Graphics and illustration software

—Robbie Smith, information management officer, the Army’s concept
analysis research facility, Bethesda, Md.

"It’s harder finding training on [Lotus Freelance Graphics
96] than it is on, say, Microsoft products. We’ve developed in-house training for it
because there isn’t as much commercial training available for Lotus products."

—Paul Braunschweig, system engineer and team leader,
Environmental Protection Agency, Denver

Feds who run agency publishing and graphics shops are loyal to the graphics and
illustration software they’re used to.

Take users of Adobe Illustrator 7.0—the top-ranked program in the GCN survey.

"We’re a big Adobe infestation here," said Charles Devillier, chief of
technical services for the Air Force at the Pentagon. "Illustrator is a big workhorse
for us."

Devillier’s staff uses Illustrator 7.0, along with Adobe PhotoShop 4.0, the No. 3
program—and, at 41 percent, the most widely used among survey respondents—and
Adobe PageMaker to provide illustrations and layouts for publications, invitations,
pamphlets, presentations, posters and the Web.

Jason Spradley, an illustrator for the Imagery Production Branch at Langley Air Force
Base, Va., is another Illustrator 7.0 fan.

"I wouldn’t give it up for anything, " he said. Illustrator’s tools
are more flexible and smarter than those of other programs, he said.

"For example, if I’m drawing an irregular path and I’m using the pen
tool, as I arc around the circle I can put two points in, and it will automatically curve
those two points," he said.

Another plus: The program lets you import almost anything and edit it, Spradley said.

Corel Corp.’s CorelDraw 7, the survey’s second-ranked program, also has

"To me, it’s got everything," said Dennis Laffoon, an illustrator with
the Graphics and Electronic Imaging Department of Vandenbug Air Force Base, Calif. Laffoon
said he likes the program’s abundance of clip art and its ability to import and
export applications.

"It makes it so handy to go back and forth between applications. It’s pretty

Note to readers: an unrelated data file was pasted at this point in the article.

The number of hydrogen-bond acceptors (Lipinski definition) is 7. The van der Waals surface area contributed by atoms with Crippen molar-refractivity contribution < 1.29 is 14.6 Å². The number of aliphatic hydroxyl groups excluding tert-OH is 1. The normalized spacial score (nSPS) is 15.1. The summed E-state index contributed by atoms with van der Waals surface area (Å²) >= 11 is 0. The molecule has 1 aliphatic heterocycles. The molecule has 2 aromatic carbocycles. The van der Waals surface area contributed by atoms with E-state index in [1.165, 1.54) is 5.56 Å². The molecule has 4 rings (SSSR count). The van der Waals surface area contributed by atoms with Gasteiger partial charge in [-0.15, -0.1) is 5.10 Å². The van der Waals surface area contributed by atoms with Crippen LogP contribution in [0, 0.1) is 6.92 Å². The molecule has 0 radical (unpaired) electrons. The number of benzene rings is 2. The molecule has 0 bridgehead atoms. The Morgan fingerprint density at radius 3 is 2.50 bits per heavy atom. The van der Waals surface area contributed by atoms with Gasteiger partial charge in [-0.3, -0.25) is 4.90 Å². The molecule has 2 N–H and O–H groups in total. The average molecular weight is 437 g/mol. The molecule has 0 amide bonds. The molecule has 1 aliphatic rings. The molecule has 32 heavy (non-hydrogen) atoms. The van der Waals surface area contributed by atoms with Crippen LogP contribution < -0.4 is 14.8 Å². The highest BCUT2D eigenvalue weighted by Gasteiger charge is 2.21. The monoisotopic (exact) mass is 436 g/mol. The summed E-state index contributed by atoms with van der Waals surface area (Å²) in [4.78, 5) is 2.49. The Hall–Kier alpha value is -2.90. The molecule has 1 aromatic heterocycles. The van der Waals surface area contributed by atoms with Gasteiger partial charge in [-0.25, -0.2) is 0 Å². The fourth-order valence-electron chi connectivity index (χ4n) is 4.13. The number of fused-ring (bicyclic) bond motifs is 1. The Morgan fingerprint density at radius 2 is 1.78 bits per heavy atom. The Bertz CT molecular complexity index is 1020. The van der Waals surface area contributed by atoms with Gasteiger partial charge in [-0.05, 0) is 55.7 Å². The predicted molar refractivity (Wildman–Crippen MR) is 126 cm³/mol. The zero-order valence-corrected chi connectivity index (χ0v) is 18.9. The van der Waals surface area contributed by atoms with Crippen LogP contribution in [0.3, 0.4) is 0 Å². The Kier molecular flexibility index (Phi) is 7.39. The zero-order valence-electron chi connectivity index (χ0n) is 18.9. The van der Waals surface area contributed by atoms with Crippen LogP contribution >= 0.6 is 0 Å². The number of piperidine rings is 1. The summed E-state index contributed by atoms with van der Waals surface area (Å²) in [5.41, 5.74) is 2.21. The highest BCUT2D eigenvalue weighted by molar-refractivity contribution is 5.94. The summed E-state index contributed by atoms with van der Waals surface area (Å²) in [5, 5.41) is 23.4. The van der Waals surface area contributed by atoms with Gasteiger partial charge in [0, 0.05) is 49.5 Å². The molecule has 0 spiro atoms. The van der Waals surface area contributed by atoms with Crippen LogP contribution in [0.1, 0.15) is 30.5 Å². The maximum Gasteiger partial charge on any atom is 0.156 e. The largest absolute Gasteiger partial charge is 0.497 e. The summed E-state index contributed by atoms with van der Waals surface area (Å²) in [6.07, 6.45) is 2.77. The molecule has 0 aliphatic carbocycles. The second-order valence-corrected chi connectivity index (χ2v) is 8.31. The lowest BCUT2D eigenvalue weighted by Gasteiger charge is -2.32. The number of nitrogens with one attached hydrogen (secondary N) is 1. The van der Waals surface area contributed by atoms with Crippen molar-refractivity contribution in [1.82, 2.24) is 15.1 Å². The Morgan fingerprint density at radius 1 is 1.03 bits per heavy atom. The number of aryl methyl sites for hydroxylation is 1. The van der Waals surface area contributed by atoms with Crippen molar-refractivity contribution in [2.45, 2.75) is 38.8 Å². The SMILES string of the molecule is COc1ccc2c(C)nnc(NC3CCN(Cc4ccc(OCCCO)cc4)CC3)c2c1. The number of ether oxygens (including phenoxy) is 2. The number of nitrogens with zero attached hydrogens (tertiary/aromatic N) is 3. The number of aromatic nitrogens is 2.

slick," said Laffoon, who creates everything from signs and posters to presentations.

At the Army’s concept analysis research facility in Bethesda, Md., information
management officer Robbie Smith applauds the versatility of CorelDraw 7’s drawing and
editing tools, which his staff uses to create graphics illustrating results of studies.

Adobe PhotoShop 4.0 and PhotoShop 3.x, the survey’s third and fourth ranked
programs, also have federal devotees.

John Aschenbach, an electronics engineer at the Federal Aviation Administration’s
technical center in Atlantic City, N.J., has been using PhotoShop 4.0 for about six months

to produce images of airport structures for an air traffic control tower simulator.

"It’s easy to use, pretty intuitive," he said, adding that 4.0 has a
good selection of tools and that it imports and exports files easily.

At the FBI’s New Orleans office, computer specialist Joe Hardy finds PhotoShop 3.x
just right for formatting and editing photos of fugitives as well as for general office

"Even those people who aren’t too computer savvy can sit down and in a few
minutes learn how to acquire an image, print it out or enhance it," he said.

Roger Port, technology transfer engineer at the Federal Highway Administration in
Kansas City, Mo., uses PaintShop Pro 4.0 from Jasc Software Inc. of Minnetonka, Minn., to
move pictures between different formats.

"I photograph new technology, put it in e-mail and send it out to others to look
at," he said. "It’s a very nice little program."

One fed GCN talked with ran into a difficult learning curve when his agency tried to
use PaintShop Pro 4.0 to integrate graphics with office publications and newsletters.

"We had continuous problems with it," said Bill Burns, chief electronics
technician at the Health and Human Services Department’s Indian Health Service in
Phoenix. "Maybe it was more that we weren’t familiar with it and didn’t
have time to sit down and just go through it. But it’s not real

Lotus Freelance Graphics 96, rated No. 6 in the survey, is "fairly easy to use,
fairly intuitive," said Paul Braunschweig, a systems engineer and team leader at the
Environmental Protection Agency’s Region 8 headquarters in Denver.

Stay Connected

Sign up for our newsletter.

I agree to this site's Privacy Policy.